LEILA FADEL, HOST:
It's been a week since the FDA announced they fully approved Pfizer's COVID-19 vaccine. That decision has opened the door for a growing number of colleges and universities to mandate the vaccine for their communities as a new academic year gets underway. NPR's higher ed correspondent Elissa Nadworny has this report.
ELISSA NADWORNY, BYLINE: Many campuses have been waiting for the news. And once it came, the announcements started flowing - the University of Minnesota system, the Nevada system of higher ed, the University of Louisiana system.
RYLIE MARTIN: It's kind of a game-changer.
NADWORNY: Rylie Martin is the assistant director of the College Crisis Initiative, which has been collecting data on COVID-19 vaccination requirements at universities. In the last week, about 100 campuses have announced they're requiring the vaccine, bringing the total count to more than 800 colleges. Even without mandates, campuses say vaccines are vital to an in-person semester.
MARTIN: The vast majority of institutions have been highly encouraging or incentivizing their students to get vaccinated.
NADWORNY: About 70% of schools, according to their data. Vaccine rates on campus tend to be much higher than those at the state level thanks to schools' messaging and easy access to the shot. But for many institutions...
MARTIN: FDA approval is kind of the thing that's going to get them across the finish line to get their student vaccination rates up. Where this has really played out is in Ohio.
NADWORNY: There, public schools and universities were prohibited by a recent state law from requiring the COVID-19 vaccine under initial emergency youth authorization. Full FDA approval meant mandates could commence.
KRISTINA JOHNSON: It meant the world to me.
NADWORNY: Kristina Johnson, the president of the Ohio State University in Columbus, had plans in place - communications and email pre-written. Adding the COVID vaccine to their required inoculations came the same week 60,000 students were welcomed back to campus.
JOHNSON: Full FDA approval gives a lot of comfort to leaders that they should go and require this - keep their community, employers, employees, faculty and staff safe.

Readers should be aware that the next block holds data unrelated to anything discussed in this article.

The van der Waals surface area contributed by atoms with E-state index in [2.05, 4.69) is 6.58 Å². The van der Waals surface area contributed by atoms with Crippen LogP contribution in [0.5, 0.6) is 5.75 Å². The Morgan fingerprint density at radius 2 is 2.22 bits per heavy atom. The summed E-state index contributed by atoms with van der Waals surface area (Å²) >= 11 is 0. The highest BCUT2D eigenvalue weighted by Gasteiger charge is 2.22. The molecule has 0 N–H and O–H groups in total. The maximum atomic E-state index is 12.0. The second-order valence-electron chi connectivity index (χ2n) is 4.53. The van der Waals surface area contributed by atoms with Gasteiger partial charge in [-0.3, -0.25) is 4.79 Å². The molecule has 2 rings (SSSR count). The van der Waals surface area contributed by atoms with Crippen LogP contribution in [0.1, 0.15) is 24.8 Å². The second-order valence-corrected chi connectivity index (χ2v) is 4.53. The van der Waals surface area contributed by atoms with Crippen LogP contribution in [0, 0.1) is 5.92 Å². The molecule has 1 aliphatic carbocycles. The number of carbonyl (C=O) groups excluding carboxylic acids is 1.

NADWORNY: The requirement means students now need their first dose by October 15. If they don't meet the deadlines, they'll have to take classes online. Being able to require the vaccine, especially as COVID cases are rising in central Ohio, is a big part of Johnson's strategy for keeping the campus open and safe.
JOHNSON: We've always looked at this through a public health lens, not a political lens. Vaccines have been around for decades and decades and decades. We know they work. We know that they keep people safe. So it's really our responsibility to get it out.
NADWORNY: Ohio, like many states, saw a political battle brew over vaccine requirements. But it hasn't been just politics holding schools back. There was uncertainty about making a requirement with a vaccine still under EUA, despite a strong federal appeals court ruling upholding a mandate at Indiana University. But FDA approval makes that legal foundation even stronger, says Dorit Riess, a law professor who studies vaccine mandates.
DORIT RIESS: Challenging vaccine mandates in university is going to be very, very hard.
NADWORNY: That's because vaccine mandates have been around for a long time. Schools require vaccines for things like meningitis, measles, mumps and rubella. And there's court ruling supporting their legality going back a century. But requirements are set by individual schools, which means rules vary across the country. Whether it's COVID or other vaccines, some schools are limited by state laws forbidding mandates. And today, many institutions have to contend with current political pressure.
RIESS: The pandemic put vaccines on the horizon of everyone, and it's playing out in making mandates more controversial.
NADWORNY: But Riess says most mandates at universities work.
RIESS: Most people comply with them. And they comply with them even without strong enforcement mechanisms. I think for many people, the vaccine mandate is kind of a, OK, I have to do this. Let's do this now.
NADWORNY: So even if full FDA approval of the Pfizer vaccine doesn't sway individual people to get the vaccine, Riess says...
RIESS: I think it will give universities more confidence to mandate. The mandate will mean that a lot more people get vaccinated.
NADWORNY: And that will make the whole community safer.
Elissa Nadworny, NPR News. Transcript provided by NPR, Copyright NPR.